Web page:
I love the way Alice Cary's "Autumn" captures so much of what I've been feeling and thinking of late about the approaching season. Just a few nights ago, I took the dog outside around 8 p.m. and was suddenly struck by the dimness of evening. "Hey," I felt the need to call out to anyone and everyone, "have you noticed how much shorter the days are getting already?" Of course, everyone had noticed. ("Shorter and shorter now the twilight clips the days....")
Yesterday was languidly warm — in the upper 80s! — and humid. I could almost convince myself that the day would stretch out, push itself past nine p.m., but alas ... ("Save when by fits the warmer air deceives....")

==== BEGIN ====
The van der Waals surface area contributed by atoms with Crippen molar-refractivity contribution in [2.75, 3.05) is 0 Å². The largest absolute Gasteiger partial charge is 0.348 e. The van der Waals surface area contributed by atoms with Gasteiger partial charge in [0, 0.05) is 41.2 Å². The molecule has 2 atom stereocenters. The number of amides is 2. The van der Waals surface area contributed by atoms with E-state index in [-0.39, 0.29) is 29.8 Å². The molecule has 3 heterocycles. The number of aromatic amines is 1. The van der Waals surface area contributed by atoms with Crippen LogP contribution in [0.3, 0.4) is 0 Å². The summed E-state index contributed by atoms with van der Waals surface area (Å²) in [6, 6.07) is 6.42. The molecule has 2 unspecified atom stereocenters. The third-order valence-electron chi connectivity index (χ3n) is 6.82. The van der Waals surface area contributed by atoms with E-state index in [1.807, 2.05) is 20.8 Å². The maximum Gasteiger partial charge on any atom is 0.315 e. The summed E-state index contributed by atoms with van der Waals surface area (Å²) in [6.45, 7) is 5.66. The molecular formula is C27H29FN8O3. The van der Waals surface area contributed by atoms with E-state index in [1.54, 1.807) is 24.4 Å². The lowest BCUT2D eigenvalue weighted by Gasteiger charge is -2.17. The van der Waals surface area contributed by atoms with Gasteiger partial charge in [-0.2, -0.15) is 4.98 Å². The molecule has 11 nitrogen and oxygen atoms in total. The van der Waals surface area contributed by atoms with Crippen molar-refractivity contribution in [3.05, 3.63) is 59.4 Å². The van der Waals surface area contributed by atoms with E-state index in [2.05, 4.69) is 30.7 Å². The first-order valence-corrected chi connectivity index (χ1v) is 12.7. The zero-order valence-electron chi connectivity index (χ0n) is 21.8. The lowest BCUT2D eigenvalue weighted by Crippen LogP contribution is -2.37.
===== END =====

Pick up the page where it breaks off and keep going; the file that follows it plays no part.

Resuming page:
This week, each of us, in turn, made mention of the crickets that have moved into the garage.
("The robin.../Has given place to the brown cricket now.")
Linger then, over the loveliness of this poem, and Alice Cary's erstwhile but evergreen observations about the slow fade that is summer bowing out, making room for autumn.
by Alice Cary
Shorter and shorter now the twilight clips
The days, as though the sunset gates they crowd,
And Summer from her golden collar slips
And strays through stubble-fields, and moans aloud,
Save when by fits the warmer air deceives,
And, stealing hopeful to some sheltered bower,
She lies on pillows of the yellow leaves,
And tries the old tunes over for an hour.
(Read the whole thing here, at the Poetry Foundation.)
The always lovely and wonderful Linda Baie has the roundup this week at TeacherDance.